There is something about the right fence that really brings a home and a yard together.  Remove the fence and it feels like something is missing; it may not be a conscious feeling—something you are entirely aware of—but you get a sense of the incomplete.

Indeed, if you want curb appeal, you need to have the right fence.  But that does not mean you can erect just any old pieces of wood you have lying around. No, there a couple things you want to consider when begin to plan your pre-cut hardwood fence.  Obviously, price is a factor, but how much you pay is more about the qualities of the wood you are buying.  As such, here are two questions you want to ask about the pre-cut lumber you will buy to build your fence.

What does it Look Like?

The main reason you are putting up a new fence is that it helps to make your home and yard more visually appealing.  It will also provide some privacy; at the same time you want it to look nice and not distracting.  When shopping for your lumber, make sure to regard what it looks like.

And to determine the best visual quality, there are two basic variables you want to consider. These are Grade and Cut.  Grade, as you might guess, is the integrity of the wood. A grade of 3 is considered to be the most “rustic” in hardwoods.  Grade is, generally, a natural variable; you can’t necessarily change the grade of a piece of wood. Cut, however, is the way the wood has been manipulated into planks.  How a piece of lumber is cut helps to determine its appearance.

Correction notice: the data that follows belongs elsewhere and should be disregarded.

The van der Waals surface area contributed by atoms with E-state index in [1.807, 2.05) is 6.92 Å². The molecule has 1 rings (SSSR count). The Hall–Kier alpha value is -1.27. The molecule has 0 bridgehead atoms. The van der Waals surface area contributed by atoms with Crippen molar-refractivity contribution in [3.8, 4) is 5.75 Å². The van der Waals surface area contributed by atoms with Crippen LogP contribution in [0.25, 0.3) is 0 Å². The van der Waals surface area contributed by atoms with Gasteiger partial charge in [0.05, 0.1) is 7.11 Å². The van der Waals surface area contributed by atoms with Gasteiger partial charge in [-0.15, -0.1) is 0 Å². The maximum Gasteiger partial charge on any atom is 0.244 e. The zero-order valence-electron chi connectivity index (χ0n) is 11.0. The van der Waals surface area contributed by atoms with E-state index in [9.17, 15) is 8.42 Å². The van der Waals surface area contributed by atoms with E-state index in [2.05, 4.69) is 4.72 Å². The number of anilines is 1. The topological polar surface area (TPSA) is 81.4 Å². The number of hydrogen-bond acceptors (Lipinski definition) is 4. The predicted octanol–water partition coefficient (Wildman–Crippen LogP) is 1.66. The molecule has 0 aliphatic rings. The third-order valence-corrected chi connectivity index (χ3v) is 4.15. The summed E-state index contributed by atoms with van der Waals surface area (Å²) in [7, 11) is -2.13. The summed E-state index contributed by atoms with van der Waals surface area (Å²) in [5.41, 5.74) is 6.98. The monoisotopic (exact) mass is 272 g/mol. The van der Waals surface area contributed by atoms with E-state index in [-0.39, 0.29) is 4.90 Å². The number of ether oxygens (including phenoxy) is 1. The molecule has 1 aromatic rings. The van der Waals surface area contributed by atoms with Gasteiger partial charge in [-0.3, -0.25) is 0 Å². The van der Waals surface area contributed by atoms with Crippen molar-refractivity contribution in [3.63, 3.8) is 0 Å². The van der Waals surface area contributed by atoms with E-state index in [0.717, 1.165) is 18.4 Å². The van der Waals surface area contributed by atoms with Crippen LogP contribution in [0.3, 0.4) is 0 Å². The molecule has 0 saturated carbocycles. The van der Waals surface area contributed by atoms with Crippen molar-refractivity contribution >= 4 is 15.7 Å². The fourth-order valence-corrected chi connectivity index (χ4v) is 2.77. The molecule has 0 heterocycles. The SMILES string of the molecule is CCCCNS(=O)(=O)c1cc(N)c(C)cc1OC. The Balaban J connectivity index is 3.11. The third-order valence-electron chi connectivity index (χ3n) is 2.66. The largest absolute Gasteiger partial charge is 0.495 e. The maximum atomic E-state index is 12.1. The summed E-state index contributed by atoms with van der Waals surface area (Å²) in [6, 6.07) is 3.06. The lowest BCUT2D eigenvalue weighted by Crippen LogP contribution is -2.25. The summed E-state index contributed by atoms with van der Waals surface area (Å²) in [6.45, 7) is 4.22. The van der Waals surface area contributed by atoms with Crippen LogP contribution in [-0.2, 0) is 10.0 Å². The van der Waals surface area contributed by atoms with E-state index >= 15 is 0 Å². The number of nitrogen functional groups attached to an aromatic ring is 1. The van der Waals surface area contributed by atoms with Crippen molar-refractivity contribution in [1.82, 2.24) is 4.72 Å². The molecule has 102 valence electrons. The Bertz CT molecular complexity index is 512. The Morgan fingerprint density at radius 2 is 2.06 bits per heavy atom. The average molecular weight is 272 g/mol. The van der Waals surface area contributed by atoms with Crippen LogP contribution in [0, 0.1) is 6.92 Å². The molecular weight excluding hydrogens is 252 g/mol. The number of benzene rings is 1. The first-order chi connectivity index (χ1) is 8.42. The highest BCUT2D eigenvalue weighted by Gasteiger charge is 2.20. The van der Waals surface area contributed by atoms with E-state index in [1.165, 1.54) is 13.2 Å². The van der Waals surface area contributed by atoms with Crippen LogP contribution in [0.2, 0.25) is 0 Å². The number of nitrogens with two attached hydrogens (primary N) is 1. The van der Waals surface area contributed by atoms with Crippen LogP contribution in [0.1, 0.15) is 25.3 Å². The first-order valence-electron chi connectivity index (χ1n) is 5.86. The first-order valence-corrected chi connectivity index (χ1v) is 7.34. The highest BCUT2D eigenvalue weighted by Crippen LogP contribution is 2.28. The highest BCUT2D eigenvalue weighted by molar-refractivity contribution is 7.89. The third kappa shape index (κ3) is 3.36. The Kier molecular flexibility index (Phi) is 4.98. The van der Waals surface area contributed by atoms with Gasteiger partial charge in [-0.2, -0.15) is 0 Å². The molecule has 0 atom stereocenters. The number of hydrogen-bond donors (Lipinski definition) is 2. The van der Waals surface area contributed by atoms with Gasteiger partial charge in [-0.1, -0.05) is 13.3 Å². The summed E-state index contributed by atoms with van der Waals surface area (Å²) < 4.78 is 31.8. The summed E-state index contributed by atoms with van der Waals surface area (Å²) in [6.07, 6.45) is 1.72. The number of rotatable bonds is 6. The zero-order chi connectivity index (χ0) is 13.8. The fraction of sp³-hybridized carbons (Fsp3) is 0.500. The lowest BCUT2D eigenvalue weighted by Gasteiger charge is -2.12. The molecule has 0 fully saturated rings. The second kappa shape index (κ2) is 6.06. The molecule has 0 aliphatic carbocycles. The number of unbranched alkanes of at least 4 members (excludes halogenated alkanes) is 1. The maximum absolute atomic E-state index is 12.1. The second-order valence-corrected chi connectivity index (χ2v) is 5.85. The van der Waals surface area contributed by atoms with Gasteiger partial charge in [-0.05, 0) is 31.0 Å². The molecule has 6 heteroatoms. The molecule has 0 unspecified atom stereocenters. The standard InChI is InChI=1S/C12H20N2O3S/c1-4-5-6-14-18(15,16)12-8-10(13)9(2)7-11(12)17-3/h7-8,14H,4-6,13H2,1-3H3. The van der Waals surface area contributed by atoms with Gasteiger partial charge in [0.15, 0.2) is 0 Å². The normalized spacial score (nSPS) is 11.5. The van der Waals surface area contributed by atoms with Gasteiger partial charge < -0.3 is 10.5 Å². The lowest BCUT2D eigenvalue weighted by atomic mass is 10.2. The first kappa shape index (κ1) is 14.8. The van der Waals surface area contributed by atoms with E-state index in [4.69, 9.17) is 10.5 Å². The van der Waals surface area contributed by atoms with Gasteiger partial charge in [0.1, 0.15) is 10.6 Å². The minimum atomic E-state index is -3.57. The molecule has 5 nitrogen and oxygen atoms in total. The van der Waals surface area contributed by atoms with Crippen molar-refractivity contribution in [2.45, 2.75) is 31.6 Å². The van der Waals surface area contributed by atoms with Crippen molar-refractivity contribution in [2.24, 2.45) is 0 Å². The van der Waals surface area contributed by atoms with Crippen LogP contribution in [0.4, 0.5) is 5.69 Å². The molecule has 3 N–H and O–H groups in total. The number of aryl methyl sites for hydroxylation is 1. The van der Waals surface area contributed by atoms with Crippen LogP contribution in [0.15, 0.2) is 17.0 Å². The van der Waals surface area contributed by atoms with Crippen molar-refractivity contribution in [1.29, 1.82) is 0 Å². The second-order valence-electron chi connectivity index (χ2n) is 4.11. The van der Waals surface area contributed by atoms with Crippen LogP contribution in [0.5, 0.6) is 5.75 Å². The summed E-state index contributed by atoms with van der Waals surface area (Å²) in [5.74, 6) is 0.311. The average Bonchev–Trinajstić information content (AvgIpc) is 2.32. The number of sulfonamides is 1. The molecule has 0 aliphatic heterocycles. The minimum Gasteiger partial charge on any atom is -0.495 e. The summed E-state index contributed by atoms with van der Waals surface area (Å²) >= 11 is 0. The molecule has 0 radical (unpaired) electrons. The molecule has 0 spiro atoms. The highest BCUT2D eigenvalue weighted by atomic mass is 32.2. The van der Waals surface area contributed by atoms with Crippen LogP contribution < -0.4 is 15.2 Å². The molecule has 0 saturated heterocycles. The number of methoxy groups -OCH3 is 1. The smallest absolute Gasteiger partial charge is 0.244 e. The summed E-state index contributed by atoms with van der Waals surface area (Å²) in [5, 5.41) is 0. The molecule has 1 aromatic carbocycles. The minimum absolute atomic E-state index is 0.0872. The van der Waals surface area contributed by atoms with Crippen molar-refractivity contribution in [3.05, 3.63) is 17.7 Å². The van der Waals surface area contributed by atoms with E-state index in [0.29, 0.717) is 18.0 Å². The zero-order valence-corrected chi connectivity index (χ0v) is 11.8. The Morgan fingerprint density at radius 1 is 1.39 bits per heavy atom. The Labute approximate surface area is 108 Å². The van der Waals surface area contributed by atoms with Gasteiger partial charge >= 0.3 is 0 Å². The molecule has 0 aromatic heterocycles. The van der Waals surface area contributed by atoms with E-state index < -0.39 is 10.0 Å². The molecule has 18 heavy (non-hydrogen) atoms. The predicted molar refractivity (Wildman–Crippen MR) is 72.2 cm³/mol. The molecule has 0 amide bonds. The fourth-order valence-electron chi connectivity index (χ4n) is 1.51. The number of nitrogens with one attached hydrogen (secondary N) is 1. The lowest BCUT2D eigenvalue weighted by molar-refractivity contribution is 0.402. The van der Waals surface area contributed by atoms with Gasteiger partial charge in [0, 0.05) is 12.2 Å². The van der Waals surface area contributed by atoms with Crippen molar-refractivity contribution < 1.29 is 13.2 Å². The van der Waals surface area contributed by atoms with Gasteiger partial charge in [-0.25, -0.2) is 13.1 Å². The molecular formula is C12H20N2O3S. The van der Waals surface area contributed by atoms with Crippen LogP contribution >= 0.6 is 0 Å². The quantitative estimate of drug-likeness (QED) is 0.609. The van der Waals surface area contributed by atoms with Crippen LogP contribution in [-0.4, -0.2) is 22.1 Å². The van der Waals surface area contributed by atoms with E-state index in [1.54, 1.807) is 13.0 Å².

How Strong is it?

 More importantly than appearance—but often regarded after it—you want to know how strong the wood is.  The biggest factor here is determining which type of wood is going to withstand abuse from both the elements and from interaction with people, animals, etc.  Generally speaking, pre-cut engineered lumber is a little stronger because it is fabricated from several types of wood veneers.

What is best for you?  Well, the stronger, engineered woods are probably better for people who live in highly temperate regions. If your area goes through major seasonal shifts, you may want to invest in the engineered woods as they will likely better withstand the elements.